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Surprising Discoveries from the Carport

Updated: Feb 8, 2021

Through our new virtual programming series, Nature in your Neighborhood, we challenged volunteers to go out into their neighborhoods or backyards to see what plants sparked their interest. Whether plants are native or non native, we can all appreciate a connection to nature and the curiosity that it can spark!

By: Kristen Adams

Like many apartment dwellers in San Francisco, my partner and I sadly haven’t had the luxury of a backyard during the shelter-in-place order. However, out of curiosity I looked out our back window and was surprised just how many volunteer plants were popping up from the brick retainer wall surrounding our concrete carport. So, I went downstairs to investigate and these were a few of my discoveries.

One of the first things I noticed peeking out from a mess of grasses and vines were the brilliant orange flowers of the Garden Nasturtium, or Tropaeolum majus. The Garden Nasturtium is an annual herb that I was surprised to find out is not native to California, but originates in the Andes, growing from Bolivia north to Columbia. Aside from the roots, all parts of this plant

are edible, and the leaves are said to have a subtle peppery flavor which make a delicious addition to any salad. What’s even more surprising is the nutritional value of the flowers, which contain about 130mg of vitamin C per 3.5 oz. as well as vitamins B1, B2, B3, magnesium, iron and calcium. So if you ever find yourself in a situation where you need to avoid scurvy, just look around for your nearest nasturtium flowers! Fun fact: Swedish botanist Carl Linnaeus named this plant Tropaeolum majus because it reminded him of the ancient Greek custom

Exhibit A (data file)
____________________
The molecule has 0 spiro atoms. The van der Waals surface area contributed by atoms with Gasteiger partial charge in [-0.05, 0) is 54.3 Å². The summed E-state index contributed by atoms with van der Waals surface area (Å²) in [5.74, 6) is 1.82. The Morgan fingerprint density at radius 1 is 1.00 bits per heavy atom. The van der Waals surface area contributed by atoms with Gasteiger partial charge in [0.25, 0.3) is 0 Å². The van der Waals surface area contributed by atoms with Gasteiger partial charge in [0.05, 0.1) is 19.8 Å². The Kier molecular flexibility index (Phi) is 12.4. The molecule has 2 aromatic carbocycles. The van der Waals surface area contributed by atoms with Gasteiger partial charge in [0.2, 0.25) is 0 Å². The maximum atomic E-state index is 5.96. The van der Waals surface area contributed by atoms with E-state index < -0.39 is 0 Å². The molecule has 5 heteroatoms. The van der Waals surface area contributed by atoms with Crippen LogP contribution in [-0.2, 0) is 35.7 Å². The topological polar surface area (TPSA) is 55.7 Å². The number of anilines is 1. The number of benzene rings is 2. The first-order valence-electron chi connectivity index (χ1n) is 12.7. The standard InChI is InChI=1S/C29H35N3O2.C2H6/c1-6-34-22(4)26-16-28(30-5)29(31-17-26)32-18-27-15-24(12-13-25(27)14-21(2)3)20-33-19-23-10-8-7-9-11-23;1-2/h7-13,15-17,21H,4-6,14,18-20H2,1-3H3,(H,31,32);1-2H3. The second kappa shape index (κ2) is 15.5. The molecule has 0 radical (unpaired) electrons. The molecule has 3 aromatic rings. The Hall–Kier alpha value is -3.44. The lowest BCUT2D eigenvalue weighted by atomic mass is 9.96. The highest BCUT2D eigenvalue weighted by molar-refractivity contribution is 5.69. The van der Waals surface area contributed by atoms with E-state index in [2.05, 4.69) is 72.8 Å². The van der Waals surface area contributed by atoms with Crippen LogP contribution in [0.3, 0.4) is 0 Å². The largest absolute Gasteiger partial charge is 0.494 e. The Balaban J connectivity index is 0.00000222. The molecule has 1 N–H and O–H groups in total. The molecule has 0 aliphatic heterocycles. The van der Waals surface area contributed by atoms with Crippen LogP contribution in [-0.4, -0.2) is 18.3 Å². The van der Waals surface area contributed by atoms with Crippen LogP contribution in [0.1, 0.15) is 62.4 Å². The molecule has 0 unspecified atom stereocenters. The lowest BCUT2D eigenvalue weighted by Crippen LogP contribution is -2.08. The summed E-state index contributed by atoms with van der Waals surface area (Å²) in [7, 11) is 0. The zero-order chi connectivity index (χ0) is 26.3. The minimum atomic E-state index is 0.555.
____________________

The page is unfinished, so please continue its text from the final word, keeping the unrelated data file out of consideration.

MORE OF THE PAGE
of raising a trophy pole (in Greek: tropaeum) outfitted with the armor and weapons of the conquered enemy. It is said that the round leaves of the Nasturtium reminded Linnaeus of shields, and the flowers blood-stained helmets.

The next thing that caught my eye were long clusters of dark purple berries and bright reddish-pink flowers reaching for the top of our neighbor’s fence, which looked rather alien in our little brick wall landscape. Turns out this plant is called Pokeweed, or Phytolacca. There are several varieties of Phytolacca which are native to South America, East Asia, and North America, but not California. It’s a perennial herb, so it keeps coming back every year, and to my surprise I discovered that it is incredibly poisonous. All parts of the plant are toxic and pose a health risk to humans and mammals, but apparently not birds. The seeds of the Pokeweed berry have a hard shell that passes through the bird’s digestive system intact, which likely accounts for how this plant spreads. According to some (dubious) internet sources, these berries can be "properly prepared" as both food and medicine to treat a variety of internal and external maladies. Several sources also said to avoid even touching this plant, so best to approach with caution! We do know that the berries, when safely handled, can be used to make a bright pi